Do you have a whistleblower culture?
Every organization should strive for honesty amongst its employees and stakeholders. This element allows for complete dedication to the organization's mission, and success. Encouraging a whistleblowing culture within the organization promotes a transparent structure and effective, clear communication. More importantly, whistleblowing can protect the organization's clients. Here's an example. What if an employee in a hospital was behaving in an unethical manner? What if that employee was consuming alcohol on the job? This behaviour could alter that employee's judgement about patient's care. This is serious and hospital needs to know about it. So, do you have a whistleblower culture?
Here are a few summarized steps for creating your whistleblower culture:
Get that policy created:
- A policy for reporting illegal or unethical practices should include formal mechanisms to record violations through a third party reporting system.
- Instructions should be made clear about how employees can voice their concerns, either through the chain of command, or via a specific hotline or web-based service provided by the organization.
- It should be made clear that no retaliation of any type will be tolerated.
- Also, a clear connection should exist between an organization's code of ethics and its performance measures. For example, in the performance review process, employees can be held accountable not only for meeting their goals and objectives but also for doing so in accordance with the stated values or business standards of the company.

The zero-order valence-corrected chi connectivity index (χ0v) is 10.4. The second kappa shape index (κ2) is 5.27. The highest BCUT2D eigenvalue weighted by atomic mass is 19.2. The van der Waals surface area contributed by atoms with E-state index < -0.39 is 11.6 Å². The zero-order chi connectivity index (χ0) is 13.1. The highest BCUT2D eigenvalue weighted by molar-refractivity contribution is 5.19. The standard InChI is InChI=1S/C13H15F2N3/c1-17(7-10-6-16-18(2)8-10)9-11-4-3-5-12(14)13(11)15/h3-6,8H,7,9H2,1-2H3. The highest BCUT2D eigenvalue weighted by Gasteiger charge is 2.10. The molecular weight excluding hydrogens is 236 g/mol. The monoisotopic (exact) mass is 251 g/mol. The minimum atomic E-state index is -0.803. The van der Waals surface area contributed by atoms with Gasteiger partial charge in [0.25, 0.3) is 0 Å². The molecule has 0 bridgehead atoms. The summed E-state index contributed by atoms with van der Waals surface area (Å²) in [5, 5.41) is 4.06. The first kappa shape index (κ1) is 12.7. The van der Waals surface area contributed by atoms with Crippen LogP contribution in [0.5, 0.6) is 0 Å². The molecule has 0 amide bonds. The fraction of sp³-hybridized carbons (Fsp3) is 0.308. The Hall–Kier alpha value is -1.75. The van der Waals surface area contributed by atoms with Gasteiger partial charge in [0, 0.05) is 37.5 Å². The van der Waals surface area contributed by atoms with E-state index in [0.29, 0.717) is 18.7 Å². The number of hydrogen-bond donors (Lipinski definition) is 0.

Get endorsement from top management:
Top management should demonstrate a strong commitment to whistleblowing. This message must be communicated by managers who are well-trained in educating the workforce in policy regarding employee complaints. And you know what they say: talk the talk and walk the walk.
Publicize the organization's commitment:
To create a culture of accountability and transparency, it is important that employees hear about the policy regularly. Top management should make every effort to talk about the commitment to ethical behavior in memos, newsletters, and speeches to company personnel. Strategically placed posters and wallet cards are also excellent ways to keep awareness levels high. Publicly acknowledging and rewarding employees who report ethical issues is one way to send the message that management is serious about addressing issues before they become big problem.
Investigate and follow-up:
Certain assigned managers should be required to investigate all allegations promptly and thoroughly, and report the origins and the results of the investigation to an oversight commitee. A policy that requires that any complaint received must be investigated within a certain amount of time - this is an excellent way to insure consistency within the system. Inaction is often the most effective way to create cynicism about the seriousness of an organization's ethics policy.
Assess the internal whistleblowing system:
Consistently gauge employee opinion about the organization's commitment to ethics and core corporate values. One way is to conduct an annual employee survey related to ethics. Ask questions like: Do you believe unethical issues are tolerated here? Do you know how to report an ethical issue? Another way is to have employees use the ethics reporting system once or twice a year to remain familiar with its operation. A quick online survey easily documents that employees have logged-on and are familiar with the platform.
Protect yourself and your company!
Whistleblowing is necessary within an organization. Without it, fraud, misconduct, and failure become prominent throughout. By promoting clear communication and keeping the organization's goals in focus, the chances of negative front page press coverage can be minimized.
Given the prevalence of corporate misconduct recently, whistleblowing incidents have been on the rise. With the provisions of Sarbanes-Oxley now including contractors to public companies, it's more important than ever for organizations to institute comprehensive policies allowing employees to bring unethical and illegal practices to the forefront. Companies need to train managers and executives on how to encourage openness. Putting processes in place does not need to be difficult, but it is certainly necessary given the increased public scrutiny of corporate behaviour.